In this article we will discuss about the Iron Carbon Equilibrium diagram, uses of equilibrium diagram, types of iron carbon equilibrium diagram and various phases and terms associated with the iron carbon phase diagram.
What are Phase Diagrams ?
Phase diagrams are graphical representations of the phases present in an alloy under various temperature, pressure, and chemical composition conditions.
The solidification of metal alloys is clearly understood by means of equilibrium diagrams. These are graphic representations of changes in state due to variations in temperature and concentration. Since this diagram indicates the nature and constitution of alloys, and the amount and composition of phases in a given system, it is also known as constitution diagram or phase diagram.
Equilibrium Diagram Characteristics and Uses
Equilibrium implies that changes occurring in a system as a result of process proceeding in one direction are fully compensated by changes due to the reversal of the process in the system. So it is considered as a dynamic condition of balance between atomic movements where the resultant is zero.
The rates of changes of temperature or of composition have been extremely slow during the experimental work, so that the alloy would “come to rest” before a variable such as temperature, were again changed. The condition, therefore, is one of rest rather than change.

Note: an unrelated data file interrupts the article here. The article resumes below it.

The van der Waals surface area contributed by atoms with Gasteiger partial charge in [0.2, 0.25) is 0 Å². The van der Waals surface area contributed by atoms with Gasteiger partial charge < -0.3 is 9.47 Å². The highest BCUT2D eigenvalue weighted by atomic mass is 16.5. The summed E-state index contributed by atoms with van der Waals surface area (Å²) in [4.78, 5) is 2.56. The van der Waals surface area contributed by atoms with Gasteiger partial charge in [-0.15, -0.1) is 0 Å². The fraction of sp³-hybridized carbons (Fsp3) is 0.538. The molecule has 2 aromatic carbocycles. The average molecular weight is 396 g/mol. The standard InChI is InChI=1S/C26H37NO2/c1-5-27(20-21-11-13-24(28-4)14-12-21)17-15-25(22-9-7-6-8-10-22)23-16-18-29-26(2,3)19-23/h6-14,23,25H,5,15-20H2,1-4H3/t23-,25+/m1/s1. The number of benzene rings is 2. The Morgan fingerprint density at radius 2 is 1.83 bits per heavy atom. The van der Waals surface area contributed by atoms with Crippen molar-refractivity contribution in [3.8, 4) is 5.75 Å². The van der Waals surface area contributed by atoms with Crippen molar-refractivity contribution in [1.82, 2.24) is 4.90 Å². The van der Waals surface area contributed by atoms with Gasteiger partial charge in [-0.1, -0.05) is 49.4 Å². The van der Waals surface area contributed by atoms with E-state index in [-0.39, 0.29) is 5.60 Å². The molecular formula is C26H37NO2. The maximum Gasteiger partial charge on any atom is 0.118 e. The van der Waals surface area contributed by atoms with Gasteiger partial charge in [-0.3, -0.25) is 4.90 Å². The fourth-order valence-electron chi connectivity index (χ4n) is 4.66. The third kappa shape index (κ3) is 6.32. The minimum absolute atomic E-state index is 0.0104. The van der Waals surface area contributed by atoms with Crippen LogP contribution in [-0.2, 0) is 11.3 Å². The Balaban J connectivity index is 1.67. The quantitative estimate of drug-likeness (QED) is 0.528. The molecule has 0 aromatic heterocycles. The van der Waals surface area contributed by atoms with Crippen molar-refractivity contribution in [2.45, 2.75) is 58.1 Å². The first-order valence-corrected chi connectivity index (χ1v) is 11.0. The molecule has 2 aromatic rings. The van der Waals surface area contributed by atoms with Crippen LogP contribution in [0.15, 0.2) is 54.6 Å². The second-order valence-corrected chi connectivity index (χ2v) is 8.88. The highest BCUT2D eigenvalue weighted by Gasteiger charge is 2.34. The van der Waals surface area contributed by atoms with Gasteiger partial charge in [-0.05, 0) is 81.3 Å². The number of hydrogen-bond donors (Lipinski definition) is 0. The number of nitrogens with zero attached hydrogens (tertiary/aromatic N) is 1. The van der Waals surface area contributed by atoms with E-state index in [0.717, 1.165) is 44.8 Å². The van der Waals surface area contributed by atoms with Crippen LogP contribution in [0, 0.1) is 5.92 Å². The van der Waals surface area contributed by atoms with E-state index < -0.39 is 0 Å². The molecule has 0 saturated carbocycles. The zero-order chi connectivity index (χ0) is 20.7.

Equilibrium diagram indicate the following:
1. Temperature at which the solid alloy will start melting and finish melting.
2. Possible phase changes which will occur as the result of altering the composition or temperature.
What Equilibrium Diagram Represent ?
The diagram describes the suitable conditions for two or more phases to exist in equilibrium. For example, the water phase diagram describes a point (triple point) where water can coexist in three different phases at the same time. This happens at just above the freezing temperature (0.01°C) and 0.006 atm.
Uses of Equilibrium Diagram in Metallurgy
- Development of the new alloys on the basis of application requirements.
- Production of these alloys.
- Development and implementation of appropriate heat treatment procedures to improve the chemical, physical, and mechanical properties of these new alloys.
- Troubleshooting issues that arise during the use of these new alloys, ultimately improving product predictability.
Iron Carbon Equilibrium Diagram
The Iron carbon equilibrium diagram (also called the iron carbon phase diagram) is a graphic representation of the respective microstructure states of the alloy iron – carbon (Fe-C) depending on temperature and carbon content.